Everyone knows that going to a museum or a gallery is usually more trouble than it’s worth. What, with all the disapproving glances, heady talk and questionable wine selections. Wouldn’t it be easier just to look at art while you shop? Or during your morning commute to the Loop?
Citizens of Chicago, have no fear. Murals and public commissions are popping up all over (and around) the city. Just this past week the CTA announced the seven artists commissioned to beautify North Side Red Line stations. Lynn Basa (renowned public artist and my former boss) posted this mock-up for her Byzantine glass mosaic that will adorn the Argyle stop on facebook. Basa, who [literally] wrote the book on public art commissions mentioned to me this weekend that she is elated to be creating a public work in her hometown.
Basa mock-up for the Argyle station.
As if the CTA commissions weren’t enough, some of my very favorite Miami artists from Jim Drain to Bhakti Baxter have been descending on the town of Rosemont to complete murals in a new mall scheduled to open sometime this summer. For reasons beyond my comprehension, the ever-relevant New York Times devoted print space to this “ambitious” project. What’s the T? has heard that the mall will also feature an Alvaro Ilizarbe piece that is “his sistine chapel” and worth the trip to the mall-seum. See you there?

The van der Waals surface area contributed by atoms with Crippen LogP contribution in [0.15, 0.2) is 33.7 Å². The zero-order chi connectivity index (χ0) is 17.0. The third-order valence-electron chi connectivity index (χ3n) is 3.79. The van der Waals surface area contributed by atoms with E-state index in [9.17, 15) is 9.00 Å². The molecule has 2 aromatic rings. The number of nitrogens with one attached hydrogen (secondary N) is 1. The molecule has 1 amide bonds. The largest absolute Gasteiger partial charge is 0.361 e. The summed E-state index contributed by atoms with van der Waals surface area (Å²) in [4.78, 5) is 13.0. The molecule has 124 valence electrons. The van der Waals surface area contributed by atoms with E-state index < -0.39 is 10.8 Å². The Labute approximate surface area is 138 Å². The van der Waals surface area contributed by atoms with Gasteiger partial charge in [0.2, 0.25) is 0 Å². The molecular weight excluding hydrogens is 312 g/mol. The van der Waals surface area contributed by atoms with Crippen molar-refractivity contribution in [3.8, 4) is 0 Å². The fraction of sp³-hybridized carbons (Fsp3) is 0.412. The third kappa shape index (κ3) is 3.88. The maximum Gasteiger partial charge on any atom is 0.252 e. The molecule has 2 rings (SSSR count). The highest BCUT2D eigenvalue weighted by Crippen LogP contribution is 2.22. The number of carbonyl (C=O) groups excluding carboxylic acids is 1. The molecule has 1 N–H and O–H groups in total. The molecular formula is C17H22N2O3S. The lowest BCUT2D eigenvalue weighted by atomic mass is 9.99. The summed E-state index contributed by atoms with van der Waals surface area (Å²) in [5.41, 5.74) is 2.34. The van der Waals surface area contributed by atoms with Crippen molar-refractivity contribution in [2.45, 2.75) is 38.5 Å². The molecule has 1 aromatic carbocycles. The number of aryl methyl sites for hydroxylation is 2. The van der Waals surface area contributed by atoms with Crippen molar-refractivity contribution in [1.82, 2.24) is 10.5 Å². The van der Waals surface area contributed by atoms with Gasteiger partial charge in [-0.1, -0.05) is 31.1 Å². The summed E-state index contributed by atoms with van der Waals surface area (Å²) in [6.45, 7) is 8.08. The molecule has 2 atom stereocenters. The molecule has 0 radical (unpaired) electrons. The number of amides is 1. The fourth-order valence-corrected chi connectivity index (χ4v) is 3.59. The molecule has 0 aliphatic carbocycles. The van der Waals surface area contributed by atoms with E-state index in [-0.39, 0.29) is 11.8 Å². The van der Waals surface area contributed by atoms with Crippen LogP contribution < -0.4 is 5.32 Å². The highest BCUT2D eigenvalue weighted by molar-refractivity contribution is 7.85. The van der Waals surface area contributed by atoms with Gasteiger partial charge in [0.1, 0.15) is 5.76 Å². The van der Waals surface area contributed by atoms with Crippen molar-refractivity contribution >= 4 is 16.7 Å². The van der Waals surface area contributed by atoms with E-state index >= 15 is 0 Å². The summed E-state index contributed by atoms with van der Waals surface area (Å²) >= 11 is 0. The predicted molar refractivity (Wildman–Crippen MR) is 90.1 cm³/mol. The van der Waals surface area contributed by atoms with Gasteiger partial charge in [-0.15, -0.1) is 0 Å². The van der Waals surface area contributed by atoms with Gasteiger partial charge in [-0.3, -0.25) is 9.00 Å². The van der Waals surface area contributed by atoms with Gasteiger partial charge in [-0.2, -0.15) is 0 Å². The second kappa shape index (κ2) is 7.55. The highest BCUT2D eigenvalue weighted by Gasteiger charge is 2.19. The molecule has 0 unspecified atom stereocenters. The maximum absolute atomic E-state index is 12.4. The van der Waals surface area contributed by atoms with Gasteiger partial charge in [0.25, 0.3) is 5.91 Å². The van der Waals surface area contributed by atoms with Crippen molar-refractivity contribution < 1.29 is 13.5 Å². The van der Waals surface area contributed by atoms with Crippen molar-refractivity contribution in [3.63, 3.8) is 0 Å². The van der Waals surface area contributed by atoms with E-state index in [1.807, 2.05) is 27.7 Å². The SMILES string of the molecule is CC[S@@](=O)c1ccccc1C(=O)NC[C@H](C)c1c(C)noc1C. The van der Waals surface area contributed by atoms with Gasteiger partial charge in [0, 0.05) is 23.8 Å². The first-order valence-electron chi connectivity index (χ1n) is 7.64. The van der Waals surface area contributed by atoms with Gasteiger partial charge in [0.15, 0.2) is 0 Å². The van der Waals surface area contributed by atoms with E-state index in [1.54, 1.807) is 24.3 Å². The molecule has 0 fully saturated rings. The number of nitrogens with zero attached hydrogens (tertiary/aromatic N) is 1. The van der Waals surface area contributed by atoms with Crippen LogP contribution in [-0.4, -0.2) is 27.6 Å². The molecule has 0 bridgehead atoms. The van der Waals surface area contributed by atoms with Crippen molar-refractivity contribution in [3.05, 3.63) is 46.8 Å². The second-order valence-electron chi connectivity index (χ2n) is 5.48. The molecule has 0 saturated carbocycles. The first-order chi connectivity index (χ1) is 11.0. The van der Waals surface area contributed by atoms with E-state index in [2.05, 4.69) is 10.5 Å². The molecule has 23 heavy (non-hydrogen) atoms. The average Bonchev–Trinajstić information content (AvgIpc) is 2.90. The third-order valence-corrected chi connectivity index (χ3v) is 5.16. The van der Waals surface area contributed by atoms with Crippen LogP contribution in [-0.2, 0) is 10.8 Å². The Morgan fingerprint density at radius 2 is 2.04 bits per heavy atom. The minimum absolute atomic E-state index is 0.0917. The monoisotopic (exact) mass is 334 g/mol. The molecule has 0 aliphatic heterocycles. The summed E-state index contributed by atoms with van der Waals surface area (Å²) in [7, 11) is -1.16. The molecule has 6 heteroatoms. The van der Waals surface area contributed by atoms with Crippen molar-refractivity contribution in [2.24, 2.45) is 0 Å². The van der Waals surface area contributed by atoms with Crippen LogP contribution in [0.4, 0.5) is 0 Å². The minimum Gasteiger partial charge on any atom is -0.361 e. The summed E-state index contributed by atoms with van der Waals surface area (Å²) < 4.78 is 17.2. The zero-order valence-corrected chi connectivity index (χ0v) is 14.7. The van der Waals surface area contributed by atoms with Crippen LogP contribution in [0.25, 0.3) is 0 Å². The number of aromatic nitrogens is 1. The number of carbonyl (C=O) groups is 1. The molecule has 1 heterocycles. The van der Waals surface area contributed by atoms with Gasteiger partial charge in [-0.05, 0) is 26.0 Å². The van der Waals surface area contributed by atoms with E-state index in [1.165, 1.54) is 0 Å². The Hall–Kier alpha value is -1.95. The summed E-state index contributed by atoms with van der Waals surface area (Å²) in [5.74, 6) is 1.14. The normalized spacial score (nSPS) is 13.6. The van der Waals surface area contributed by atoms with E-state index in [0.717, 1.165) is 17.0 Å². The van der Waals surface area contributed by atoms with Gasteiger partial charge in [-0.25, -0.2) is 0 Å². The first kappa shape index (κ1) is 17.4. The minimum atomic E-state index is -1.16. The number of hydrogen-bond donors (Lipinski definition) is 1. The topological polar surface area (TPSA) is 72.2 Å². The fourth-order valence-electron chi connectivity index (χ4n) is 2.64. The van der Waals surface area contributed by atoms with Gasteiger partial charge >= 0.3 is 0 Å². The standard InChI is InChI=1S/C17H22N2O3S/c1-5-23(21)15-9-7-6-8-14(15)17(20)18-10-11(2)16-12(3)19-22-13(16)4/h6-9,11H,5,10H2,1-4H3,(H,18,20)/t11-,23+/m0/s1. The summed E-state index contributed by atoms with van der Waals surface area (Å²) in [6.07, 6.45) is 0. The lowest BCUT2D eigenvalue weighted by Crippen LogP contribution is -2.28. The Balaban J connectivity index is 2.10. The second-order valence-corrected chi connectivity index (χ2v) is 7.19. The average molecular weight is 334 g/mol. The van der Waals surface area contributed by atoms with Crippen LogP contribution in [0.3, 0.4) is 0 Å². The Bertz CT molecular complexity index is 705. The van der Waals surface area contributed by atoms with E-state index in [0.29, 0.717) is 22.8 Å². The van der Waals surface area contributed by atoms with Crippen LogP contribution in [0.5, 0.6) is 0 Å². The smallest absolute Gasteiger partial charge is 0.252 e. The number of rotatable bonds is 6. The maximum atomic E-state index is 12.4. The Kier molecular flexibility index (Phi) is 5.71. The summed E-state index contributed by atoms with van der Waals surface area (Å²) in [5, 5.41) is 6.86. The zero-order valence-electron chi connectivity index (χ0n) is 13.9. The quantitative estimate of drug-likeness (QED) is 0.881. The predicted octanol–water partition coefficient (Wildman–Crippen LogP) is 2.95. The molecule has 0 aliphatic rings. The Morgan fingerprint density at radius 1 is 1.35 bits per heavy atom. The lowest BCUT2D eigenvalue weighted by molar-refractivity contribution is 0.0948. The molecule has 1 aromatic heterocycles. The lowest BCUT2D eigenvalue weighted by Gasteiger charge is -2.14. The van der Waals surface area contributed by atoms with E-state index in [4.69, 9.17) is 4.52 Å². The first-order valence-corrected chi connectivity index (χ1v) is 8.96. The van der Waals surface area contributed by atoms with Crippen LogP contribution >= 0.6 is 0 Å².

Chicago artist, Josh Reames, working on the Drain mural.
Threewall’s ‘Power of Ten’ was a party for way more.
Those artists sure do clean up nice!
Screw Basel and Venice, the Threewalls 10th anniversary benefit this weekend was on point! The Power of Ten at Salvage One had everything – food, drinks, crazy antiques and baubles, steampunk-style old-timey tin-types, circus performers, drink, dancing, a silhouette cutting artist, music, drinks, and even some art.
Even though we still don’t know where they’re moving (do they even know where they’re moving to?!), here are ten fabulously done-up attendee’s in honor of the power of ’10′:
Threewalls Programming Director, Abby Satinsky with artist and curator, Anthony Romero. Abby’s dress is just killer and La Croix continues to trend.
Auction guest curators and Chicago fashion icons, Ben Foch and Chealsea Culp of New Capital with Threewalls Director Shannon Stratton.
Formerly featured on Who Wore it Better, the daper Daniel Tucker and Anthony Stepter.
Artist Jason Lazurus flanked by up-and-comers Raven Munsell and Jesse Malmed. LOVING the seersucker suit!
Face paint was definitely a big winner at the ACRE Block Party last Saturday, June 8th.
Consistently referred to as the worse post office in the world, the Roberto Clemente Branch of the USPS in Logan Square is a wonderfully ‘brick’ building, not in material but in shape. Thats not to say it’s shaped like a brick, but the bricks become different shapes. I say this because brick is on display, not for what it wants to be – sorry Lou Kahn – but for what it tries to simulate. It’s like when Neo sees Agent Smith shrouded in binary code – parts to whole, whole to parts, but without the make-up.
Post office exterior.